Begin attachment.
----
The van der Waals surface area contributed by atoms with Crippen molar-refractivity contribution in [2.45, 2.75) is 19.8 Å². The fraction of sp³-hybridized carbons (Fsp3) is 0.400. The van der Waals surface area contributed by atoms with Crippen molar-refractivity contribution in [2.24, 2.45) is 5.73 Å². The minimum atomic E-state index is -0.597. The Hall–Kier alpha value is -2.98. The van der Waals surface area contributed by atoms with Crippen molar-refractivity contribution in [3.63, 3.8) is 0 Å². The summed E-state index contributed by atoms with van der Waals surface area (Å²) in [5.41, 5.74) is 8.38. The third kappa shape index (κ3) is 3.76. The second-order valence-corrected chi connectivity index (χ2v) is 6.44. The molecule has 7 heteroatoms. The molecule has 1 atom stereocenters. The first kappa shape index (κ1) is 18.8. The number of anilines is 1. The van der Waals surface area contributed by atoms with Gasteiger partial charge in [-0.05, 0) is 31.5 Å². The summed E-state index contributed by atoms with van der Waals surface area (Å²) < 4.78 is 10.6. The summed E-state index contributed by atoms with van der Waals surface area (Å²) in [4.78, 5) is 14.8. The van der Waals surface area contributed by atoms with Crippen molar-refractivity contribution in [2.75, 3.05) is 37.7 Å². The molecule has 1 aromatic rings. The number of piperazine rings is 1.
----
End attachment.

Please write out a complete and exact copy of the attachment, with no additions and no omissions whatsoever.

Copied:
The van der Waals surface area contributed by atoms with Crippen molar-refractivity contribution in [2.45, 2.75) is 19.8 Å². The fraction of sp³-hybridized carbons (Fsp3) is 0.400. The van der Waals surface area contributed by atoms with Crippen molar-refractivity contribution in [2.24, 2.45) is 5.73 Å². The minimum atomic E-state index is -0.597. The Hall–Kier alpha value is -2.98. The van der Waals surface area contributed by atoms with Crippen molar-refractivity contribution in [3.63, 3.8) is 0 Å². The summed E-state index contributed by atoms with van der Waals surface area (Å²) in [5.41, 5.74) is 8.38. The third kappa shape index (κ3) is 3.76. The second-order valence-corrected chi connectivity index (χ2v) is 6.44. The molecule has 7 heteroatoms. The molecule has 1 atom stereocenters. The first kappa shape index (κ1) is 18.8. The number of anilines is 1. The van der Waals surface area contributed by atoms with Gasteiger partial charge in [-0.05, 0) is 31.5 Å². The summed E-state index contributed by atoms with van der Waals surface area (Å²) < 4.78 is 10.6. The summed E-state index contributed by atoms with van der Waals surface area (Å²) in [4.78, 5) is 14.8. The van der Waals surface area contributed by atoms with Crippen molar-refractivity contribution in [2.75, 3.05) is 37.7 Å². The molecule has 1 aromatic rings. The number of piperazine rings is 1.